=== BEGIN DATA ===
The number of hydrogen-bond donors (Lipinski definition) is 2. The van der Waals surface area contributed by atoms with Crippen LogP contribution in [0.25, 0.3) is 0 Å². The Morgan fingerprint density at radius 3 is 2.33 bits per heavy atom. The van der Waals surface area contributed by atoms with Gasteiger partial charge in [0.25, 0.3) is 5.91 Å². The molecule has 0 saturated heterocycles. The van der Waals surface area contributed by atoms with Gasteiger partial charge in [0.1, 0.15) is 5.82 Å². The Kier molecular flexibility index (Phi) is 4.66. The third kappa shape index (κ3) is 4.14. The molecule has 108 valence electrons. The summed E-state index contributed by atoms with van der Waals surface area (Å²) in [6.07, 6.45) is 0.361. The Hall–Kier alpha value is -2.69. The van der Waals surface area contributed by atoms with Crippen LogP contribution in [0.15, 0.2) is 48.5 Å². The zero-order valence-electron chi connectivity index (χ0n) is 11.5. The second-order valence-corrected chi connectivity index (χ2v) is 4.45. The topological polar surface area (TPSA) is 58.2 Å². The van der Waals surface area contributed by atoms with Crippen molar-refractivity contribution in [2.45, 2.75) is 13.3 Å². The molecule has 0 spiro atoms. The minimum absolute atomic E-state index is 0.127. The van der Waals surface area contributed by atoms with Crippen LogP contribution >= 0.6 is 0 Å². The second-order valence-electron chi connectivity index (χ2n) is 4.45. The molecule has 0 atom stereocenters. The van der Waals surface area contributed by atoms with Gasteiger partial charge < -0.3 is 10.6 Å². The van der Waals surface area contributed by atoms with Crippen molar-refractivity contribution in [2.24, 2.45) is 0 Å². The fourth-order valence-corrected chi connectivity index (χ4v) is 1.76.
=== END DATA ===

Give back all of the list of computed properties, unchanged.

The number of hydrogen-bond donors (Lipinski definition) is 2. The van der Waals surface area contributed by atoms with Crippen LogP contribution in [0.25, 0.3) is 0 Å². The Morgan fingerprint density at radius 3 is 2.33 bits per heavy atom. The van der Waals surface area contributed by atoms with Gasteiger partial charge in [0.25, 0.3) is 5.91 Å². The molecule has 0 saturated heterocycles. The van der Waals surface area contributed by atoms with Gasteiger partial charge in [0.1, 0.15) is 5.82 Å². The Kier molecular flexibility index (Phi) is 4.66. The third kappa shape index (κ3) is 4.14. The molecule has 108 valence electrons. The summed E-state index contributed by atoms with van der Waals surface area (Å²) in [6.07, 6.45) is 0.361. The Hall–Kier alpha value is -2.69. The van der Waals surface area contributed by atoms with Crippen LogP contribution in [0.15, 0.2) is 48.5 Å². The zero-order valence-electron chi connectivity index (χ0n) is 11.5. The second-order valence-corrected chi connectivity index (χ2v) is 4.45. The topological polar surface area (TPSA) is 58.2 Å². The van der Waals surface area contributed by atoms with Crippen molar-refractivity contribution in [2.45, 2.75) is 13.3 Å². The molecule has 0 spiro atoms. The minimum absolute atomic E-state index is 0.127. The van der Waals surface area contributed by atoms with Crippen LogP contribution >= 0.6 is 0 Å². The second-order valence-electron chi connectivity index (χ2n) is 4.45. The molecule has 0 atom stereocenters. The van der Waals surface area contributed by atoms with Gasteiger partial charge < -0.3 is 10.6 Å². The van der Waals surface area contributed by atoms with Crippen molar-refractivity contribution in [2.24, 2.45) is 0 Å². The fourth-order valence-corrected chi connectivity index (χ4v) is 1.76.